“We tortured some folks” after 9/11, President Barack Obama told reporters during an August 1 news conference. “We did some things that were contrary to our values.”
Those few words reopened the debate on the enhanced interrogation methods used by the United States in the wake of the 2001 terrorist attacks.
After Obama’s August 1 press conference, The Nation published a six-frame cartoon capturing how he has rationalized his administration’s and the Bush administration’s use of torture; each frame shows how hollow staunch, anti-terror proponents lead to the admission of “We tortured some folks.”
The comic, taken as a whole, serves as an argument for why those critical of the president’s justifications are not “too sanctimonious.” And it also provides a critique of a longstanding habit of United States government to ignore the country’s own human rights violations. It could be argued that such an analysis is unnecessary now that the Central Intelligence Agency has discontinued its terrorist detention and interrogation program, which existed from 2002 to 2009. But given that the Senate is preparing to release a redacted version of its report on the CIA’s now-defunct program, while the president has simultaneously sought to end the conversation on the use of so-called enhanced interrogation techniques by acknowledging that “we tortured some folks,” the situation begs for a brief reflection on the subject.
Obama has made it an expressed mission of his administration to rehabilitate the United States’ image as the world’s moral standard-bearer. And with the research that has emerged regarding the CIA’s use of torture and the effectiveness of such methods, Obama must do more than say “we tortured some folks” and ambiguously urge greater responsibility of the American people.
It is easy to paint those two sentences uttered by Obama earlier this month as a clear and simple explanation, and indictment, of the Bush era. Yet, the president’s short assessment of how the Bush administration handled the 9/11 crisis did not stop with his assertion that America should not be a country that relies on torture, no matter the circumstances. From his earliest moments in office, Obama — unsurprisingly — sought to distance himself from the policies of his predecessor; he withdrew U.S. troops from Iraq and showed an obvious desire to both diminish the global footprint of the United States and avoid costly, unpopular, and potentially unwinnable military engagements.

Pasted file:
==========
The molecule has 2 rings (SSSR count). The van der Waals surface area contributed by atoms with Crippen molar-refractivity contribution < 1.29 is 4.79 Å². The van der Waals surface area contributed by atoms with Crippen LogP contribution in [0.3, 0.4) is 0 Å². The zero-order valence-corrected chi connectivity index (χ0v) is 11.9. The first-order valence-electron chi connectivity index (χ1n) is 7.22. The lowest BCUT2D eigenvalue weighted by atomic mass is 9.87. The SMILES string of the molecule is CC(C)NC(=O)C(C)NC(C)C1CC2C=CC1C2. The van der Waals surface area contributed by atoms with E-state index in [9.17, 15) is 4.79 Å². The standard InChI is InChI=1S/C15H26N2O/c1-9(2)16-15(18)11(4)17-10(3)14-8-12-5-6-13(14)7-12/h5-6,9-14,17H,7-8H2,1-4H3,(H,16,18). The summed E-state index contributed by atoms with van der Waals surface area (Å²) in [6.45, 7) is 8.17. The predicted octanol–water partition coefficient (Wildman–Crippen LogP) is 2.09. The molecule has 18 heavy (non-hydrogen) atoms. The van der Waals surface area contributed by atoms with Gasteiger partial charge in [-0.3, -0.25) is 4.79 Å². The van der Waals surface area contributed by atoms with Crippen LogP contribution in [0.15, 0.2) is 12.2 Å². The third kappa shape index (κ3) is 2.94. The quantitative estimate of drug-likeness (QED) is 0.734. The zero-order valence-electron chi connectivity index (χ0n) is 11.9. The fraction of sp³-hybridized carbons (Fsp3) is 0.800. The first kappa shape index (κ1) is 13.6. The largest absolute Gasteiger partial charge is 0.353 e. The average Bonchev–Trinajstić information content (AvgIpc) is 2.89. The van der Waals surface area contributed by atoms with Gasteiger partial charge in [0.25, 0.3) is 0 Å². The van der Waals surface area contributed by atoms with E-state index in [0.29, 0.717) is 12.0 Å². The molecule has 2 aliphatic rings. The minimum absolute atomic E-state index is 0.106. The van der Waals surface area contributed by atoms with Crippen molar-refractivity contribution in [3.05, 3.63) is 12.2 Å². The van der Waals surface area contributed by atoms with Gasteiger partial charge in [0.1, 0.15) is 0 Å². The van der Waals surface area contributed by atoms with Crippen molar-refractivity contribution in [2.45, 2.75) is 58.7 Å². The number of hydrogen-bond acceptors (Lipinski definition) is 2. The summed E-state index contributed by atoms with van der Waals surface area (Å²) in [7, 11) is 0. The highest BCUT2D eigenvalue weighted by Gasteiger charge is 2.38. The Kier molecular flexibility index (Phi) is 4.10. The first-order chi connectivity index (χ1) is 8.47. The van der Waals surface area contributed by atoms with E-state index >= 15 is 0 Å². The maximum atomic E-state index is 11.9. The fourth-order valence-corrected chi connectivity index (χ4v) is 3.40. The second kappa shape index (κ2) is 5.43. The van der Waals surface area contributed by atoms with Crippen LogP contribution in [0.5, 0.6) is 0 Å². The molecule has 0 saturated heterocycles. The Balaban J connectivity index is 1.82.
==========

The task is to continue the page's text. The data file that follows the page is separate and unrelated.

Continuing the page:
Yet, in that same news conference he cautioned Americans against feeling “too sanctimonious in retrospect about the tough job” U.S. intelligence officials had at the time. ”A lot of those folks were working hard under enormous pressure and are real patriots,” he added. And in summation, the president’s description of the recent use of torture left much unsaid in an effort to walk a middle road between the U.S. intelligence community and the incredibly polarized America public, of which 77 percent support international rules against torture and 45 percent believe torture can sometimes be justified, according to an 2014 Amnesty International survey. The president’s remarks seemed both an attempt to align himself with Senate Democrats and to support Central Intelligence Director John Brennan; Democratic lawmakers in the upper house of Congress and Brennan are currently in disagreement over the Senate’s report on the detention and interrogation of terrorism suspects after 9/11.
Some have called this admission a “milestone” for the U.S. government. “Even in its spare, reductive phrasing, the president’s statement opened up the possibility, finally, of national reflection, contrition and accountability” after more than a decade of denial and concealment, wrote Jameel Jaffer and Larry Siems for The Los Angeles Times. Sure, Obama’s “spare, reductive” phrasing does provide an opportunity to reflect on how the nation dealt with terrorism. But it is hardly the first occasion, nor were his words particularly remarkable when taking into account he has made similar comments before. In May 2013, in his landmark national-security address at the National Defense University, Obama noted that after 9/11, the United States “we strengthened our defenses — hardening targets, tightening transportation security, giving law enforcement new tools to prevent terror.
Most of these changes were sound. Some caused inconvenience. But some, like expanded surveillance, raised difficult questions about the balance that we strike between our interests in security and our values of privacy. And in some cases, I believe we compromised our basic values — by using torture to interrogate our enemies, and detaining individuals in a way that ran counter to the rule of law.” And, in 2011, as an incumbent eager to distinguish himself from Republican challengers who had supported the Bush administration’s interrogation techniques, Obama said: “Waterboarding is torture. It’s contrary to America’s traditions. It’s contrary to our ideals.”